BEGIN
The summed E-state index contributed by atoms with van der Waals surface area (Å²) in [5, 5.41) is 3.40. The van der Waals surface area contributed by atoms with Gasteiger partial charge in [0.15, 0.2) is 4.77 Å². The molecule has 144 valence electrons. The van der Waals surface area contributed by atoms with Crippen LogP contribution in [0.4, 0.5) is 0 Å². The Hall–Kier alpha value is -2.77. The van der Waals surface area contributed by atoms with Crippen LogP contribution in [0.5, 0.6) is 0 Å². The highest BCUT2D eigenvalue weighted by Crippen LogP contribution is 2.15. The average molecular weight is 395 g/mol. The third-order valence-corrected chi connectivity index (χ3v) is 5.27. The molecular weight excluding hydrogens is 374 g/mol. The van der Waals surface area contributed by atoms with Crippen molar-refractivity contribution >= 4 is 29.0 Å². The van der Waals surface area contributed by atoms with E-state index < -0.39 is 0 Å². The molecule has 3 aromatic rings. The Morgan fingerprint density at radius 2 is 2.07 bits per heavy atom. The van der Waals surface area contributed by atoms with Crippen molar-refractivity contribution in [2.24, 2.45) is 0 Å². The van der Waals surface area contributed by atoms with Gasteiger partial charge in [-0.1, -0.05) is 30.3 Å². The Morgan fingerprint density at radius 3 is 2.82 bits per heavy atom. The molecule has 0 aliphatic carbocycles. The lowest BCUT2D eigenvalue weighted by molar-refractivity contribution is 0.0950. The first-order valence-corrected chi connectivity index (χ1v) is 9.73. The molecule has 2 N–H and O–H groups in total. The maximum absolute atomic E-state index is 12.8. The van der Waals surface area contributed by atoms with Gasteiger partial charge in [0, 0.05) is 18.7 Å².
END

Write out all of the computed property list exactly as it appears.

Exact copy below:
The summed E-state index contributed by atoms with van der Waals surface area (Å²) in [5, 5.41) is 3.40. The van der Waals surface area contributed by atoms with Gasteiger partial charge in [0.15, 0.2) is 4.77 Å². The molecule has 144 valence electrons. The van der Waals surface area contributed by atoms with Crippen LogP contribution in [0.4, 0.5) is 0 Å². The Hall–Kier alpha value is -2.77. The van der Waals surface area contributed by atoms with Crippen LogP contribution in [0.5, 0.6) is 0 Å². The highest BCUT2D eigenvalue weighted by Crippen LogP contribution is 2.15. The average molecular weight is 395 g/mol. The third-order valence-corrected chi connectivity index (χ3v) is 5.27. The molecular weight excluding hydrogens is 374 g/mol. The van der Waals surface area contributed by atoms with Crippen molar-refractivity contribution >= 4 is 29.0 Å². The van der Waals surface area contributed by atoms with E-state index < -0.39 is 0 Å². The molecule has 3 aromatic rings. The Morgan fingerprint density at radius 2 is 2.07 bits per heavy atom. The van der Waals surface area contributed by atoms with Crippen molar-refractivity contribution in [2.24, 2.45) is 0 Å². The van der Waals surface area contributed by atoms with Gasteiger partial charge in [-0.1, -0.05) is 30.3 Å². The Morgan fingerprint density at radius 3 is 2.82 bits per heavy atom. The molecule has 0 aliphatic carbocycles. The lowest BCUT2D eigenvalue weighted by molar-refractivity contribution is 0.0950. The first-order valence-corrected chi connectivity index (χ1v) is 9.73. The molecule has 2 N–H and O–H groups in total. The maximum absolute atomic E-state index is 12.8. The van der Waals surface area contributed by atoms with Gasteiger partial charge in [0, 0.05) is 18.7 Å².